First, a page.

Redtail Hunting

Redtail Hunting

Do you remember the first time you encountered a hawk?  I do.  DDT had just about wiped out our birds of prey so the world I emerged into was quieter than it should have been.  My family and I moved to a rural corner of northern Illinois in 1974.  On the one hand, it was grand~great stretches of open land were available for exploration.  I had woods, fields and wetlands to play in.  But even as a kid I could tell that something was wrong.  There were a lot of thorns, a few big old oaks, a lot of one kind of grass, and no flowers to speak of.  Still, I loved it all.  And so it was out there in the field when I first heard that cry that stopped me in my tracks and lifted my eyes…a Red-tailed Hawk! Wow!  How exciting.  With DDT not used (here) anymore, their numbers have rebounded.  Nature rewove a strand into her fabric, right before my eyes.  Talk about wonder.

I’m still thrilled when I see one.  I was hiking up along a ridge last fall when this one dropped right in front of me.  I think he missed his mouse, but he paused long enough to allow me to admire him.  Happy sigh.

Published by melissabluefineart

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30 thoughts on “Redtail Hunting

  1. Hi Melissa …how very beautiful your blog is ! Thankyou for entering my door this morning and introducing yourself ….the art work is amazing along with your musings and I will enjoy following you on your lovely journey ….xxx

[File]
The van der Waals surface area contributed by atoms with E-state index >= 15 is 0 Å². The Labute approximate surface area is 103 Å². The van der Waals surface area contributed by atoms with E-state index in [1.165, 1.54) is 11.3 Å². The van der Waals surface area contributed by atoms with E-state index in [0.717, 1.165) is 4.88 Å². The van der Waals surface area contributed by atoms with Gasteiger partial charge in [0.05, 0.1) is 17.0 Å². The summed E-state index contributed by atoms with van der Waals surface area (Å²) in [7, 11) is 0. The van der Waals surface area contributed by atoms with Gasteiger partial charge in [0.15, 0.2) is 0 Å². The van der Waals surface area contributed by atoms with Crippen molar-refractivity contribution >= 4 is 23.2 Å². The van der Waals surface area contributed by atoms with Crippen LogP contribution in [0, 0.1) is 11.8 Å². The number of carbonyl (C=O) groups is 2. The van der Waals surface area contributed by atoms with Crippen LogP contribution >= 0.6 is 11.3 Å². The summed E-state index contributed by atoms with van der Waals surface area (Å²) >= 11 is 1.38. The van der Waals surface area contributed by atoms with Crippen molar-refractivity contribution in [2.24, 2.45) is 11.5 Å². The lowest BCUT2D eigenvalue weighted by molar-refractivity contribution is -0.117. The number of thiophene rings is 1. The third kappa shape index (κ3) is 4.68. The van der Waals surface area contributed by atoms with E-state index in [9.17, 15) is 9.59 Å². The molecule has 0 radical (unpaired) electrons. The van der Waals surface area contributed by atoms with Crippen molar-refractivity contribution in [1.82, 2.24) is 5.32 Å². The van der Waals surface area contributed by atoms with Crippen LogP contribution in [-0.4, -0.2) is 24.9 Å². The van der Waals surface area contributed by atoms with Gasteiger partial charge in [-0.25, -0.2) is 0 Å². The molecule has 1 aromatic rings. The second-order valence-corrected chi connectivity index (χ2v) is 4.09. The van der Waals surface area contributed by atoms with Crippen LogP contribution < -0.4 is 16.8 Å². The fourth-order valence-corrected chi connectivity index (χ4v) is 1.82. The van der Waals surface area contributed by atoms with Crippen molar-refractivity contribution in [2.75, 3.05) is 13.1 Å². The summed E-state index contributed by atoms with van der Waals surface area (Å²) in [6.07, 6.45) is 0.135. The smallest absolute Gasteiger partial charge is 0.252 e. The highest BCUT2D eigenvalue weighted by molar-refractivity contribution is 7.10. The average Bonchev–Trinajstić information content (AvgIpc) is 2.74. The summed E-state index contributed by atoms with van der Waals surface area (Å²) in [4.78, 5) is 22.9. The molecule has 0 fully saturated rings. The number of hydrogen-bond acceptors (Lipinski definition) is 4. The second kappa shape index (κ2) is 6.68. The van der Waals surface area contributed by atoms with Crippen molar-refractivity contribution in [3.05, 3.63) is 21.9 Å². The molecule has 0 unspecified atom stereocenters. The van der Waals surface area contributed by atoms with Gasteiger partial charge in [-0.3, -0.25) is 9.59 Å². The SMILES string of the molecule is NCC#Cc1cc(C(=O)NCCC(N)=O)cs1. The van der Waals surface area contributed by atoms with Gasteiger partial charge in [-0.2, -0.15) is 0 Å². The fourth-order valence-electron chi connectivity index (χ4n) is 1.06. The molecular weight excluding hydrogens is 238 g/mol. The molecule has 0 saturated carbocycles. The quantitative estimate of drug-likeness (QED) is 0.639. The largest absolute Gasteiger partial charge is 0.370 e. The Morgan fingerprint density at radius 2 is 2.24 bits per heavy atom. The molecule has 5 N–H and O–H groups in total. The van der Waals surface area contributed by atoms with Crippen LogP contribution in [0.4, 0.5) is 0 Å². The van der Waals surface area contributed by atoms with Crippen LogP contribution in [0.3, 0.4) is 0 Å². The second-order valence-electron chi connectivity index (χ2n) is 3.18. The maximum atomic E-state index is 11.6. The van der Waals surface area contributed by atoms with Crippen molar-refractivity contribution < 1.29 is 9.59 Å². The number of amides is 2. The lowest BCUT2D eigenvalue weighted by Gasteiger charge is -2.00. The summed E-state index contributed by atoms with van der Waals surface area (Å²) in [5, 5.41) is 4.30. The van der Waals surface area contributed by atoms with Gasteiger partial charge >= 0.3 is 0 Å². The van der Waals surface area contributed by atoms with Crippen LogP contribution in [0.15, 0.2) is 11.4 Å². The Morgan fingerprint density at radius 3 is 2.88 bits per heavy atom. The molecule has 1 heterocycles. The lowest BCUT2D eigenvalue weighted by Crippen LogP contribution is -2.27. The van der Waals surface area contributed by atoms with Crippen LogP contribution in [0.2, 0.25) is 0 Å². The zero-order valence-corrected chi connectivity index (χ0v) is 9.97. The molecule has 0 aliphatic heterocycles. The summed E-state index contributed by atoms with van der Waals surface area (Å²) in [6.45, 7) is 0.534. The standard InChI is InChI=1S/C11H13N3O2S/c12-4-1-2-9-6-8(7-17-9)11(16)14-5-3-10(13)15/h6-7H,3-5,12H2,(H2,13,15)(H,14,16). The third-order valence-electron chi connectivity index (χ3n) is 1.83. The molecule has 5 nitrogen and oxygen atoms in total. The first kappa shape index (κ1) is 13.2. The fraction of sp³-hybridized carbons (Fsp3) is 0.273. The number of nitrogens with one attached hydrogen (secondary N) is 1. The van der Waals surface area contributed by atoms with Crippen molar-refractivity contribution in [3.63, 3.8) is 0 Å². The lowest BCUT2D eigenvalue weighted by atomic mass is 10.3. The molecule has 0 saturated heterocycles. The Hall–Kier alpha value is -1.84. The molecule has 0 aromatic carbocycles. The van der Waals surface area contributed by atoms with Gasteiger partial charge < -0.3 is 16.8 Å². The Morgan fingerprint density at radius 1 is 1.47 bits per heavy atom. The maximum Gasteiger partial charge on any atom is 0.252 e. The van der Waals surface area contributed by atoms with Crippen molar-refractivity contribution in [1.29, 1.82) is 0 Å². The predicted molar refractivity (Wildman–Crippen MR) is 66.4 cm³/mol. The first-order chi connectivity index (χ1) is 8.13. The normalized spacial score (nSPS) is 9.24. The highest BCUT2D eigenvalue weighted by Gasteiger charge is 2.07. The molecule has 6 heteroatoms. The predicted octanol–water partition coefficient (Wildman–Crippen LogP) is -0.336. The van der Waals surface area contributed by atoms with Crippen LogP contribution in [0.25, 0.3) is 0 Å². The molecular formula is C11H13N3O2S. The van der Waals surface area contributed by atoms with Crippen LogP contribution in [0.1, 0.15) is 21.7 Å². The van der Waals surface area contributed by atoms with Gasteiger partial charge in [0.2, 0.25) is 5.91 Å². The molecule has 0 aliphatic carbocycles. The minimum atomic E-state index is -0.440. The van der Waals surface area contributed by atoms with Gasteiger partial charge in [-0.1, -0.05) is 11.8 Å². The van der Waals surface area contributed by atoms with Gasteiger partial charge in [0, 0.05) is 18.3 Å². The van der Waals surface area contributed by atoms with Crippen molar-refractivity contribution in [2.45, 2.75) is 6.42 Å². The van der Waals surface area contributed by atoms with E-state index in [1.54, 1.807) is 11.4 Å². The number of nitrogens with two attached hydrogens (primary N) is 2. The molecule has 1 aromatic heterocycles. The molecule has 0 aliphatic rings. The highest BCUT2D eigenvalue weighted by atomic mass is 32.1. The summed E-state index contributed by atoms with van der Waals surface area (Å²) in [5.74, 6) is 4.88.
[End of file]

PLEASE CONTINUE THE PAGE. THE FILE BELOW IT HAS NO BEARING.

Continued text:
2. Good Morning! I enjoyed this post. I felt like I was there with you hearing the cry and then again this fall. How amazing it must have been for you to witness up close those magnificent birds. I like the painting too. xo Kim

  3. I think you captured ‘the look’ of frustration. I’ve seen it many times. The bird will keep trying and succeed.

    Aren’t they a beautiful bird? When we are out walking, we often see them. They soar or perch by the road when we go for a drive. In the early morning, they usually sit waiting for warm air thermals. They soar so effortlessly circling in search of the next meal, or just to have fun.

    I’m really glad we have them to enjoy.

    1. Thank you Maria,
      I’m relieved to hear you say this. I was worried about the grasses, to tell you the truth. At first I painted them meticulously, but it stilled the scene too much so I went back and forced myself to make them loose. That keeps the energy going.

  4. Beautiful picture – the bird is well camouflaged and perhaps a touch indignant at the mouse that got away. DDT was the culprit for the demise of Peregrines and Sparrowhawks too – apex predators both. Rachel Carson’s Silent Spring woke us up and both Peregrines and Sparrowhawks are now common sights. I am glad the Red-tails have made a comeback too.

    1. Thank you Andrew, I was hoping he blended in with his surroundings.
      It scares me to think how close we came to losing these birds. Today the chemical arms race is still on, and as I see amphibians and favorite insects disappear I feel very frustrated. Even in the nature restoration efforts it is felt that Monsanto’s products are the only means of controlling exotics. When I have spoken out about this I get roundly shouted down, so I can just imagine the courage it took to do what Rachel Carson did.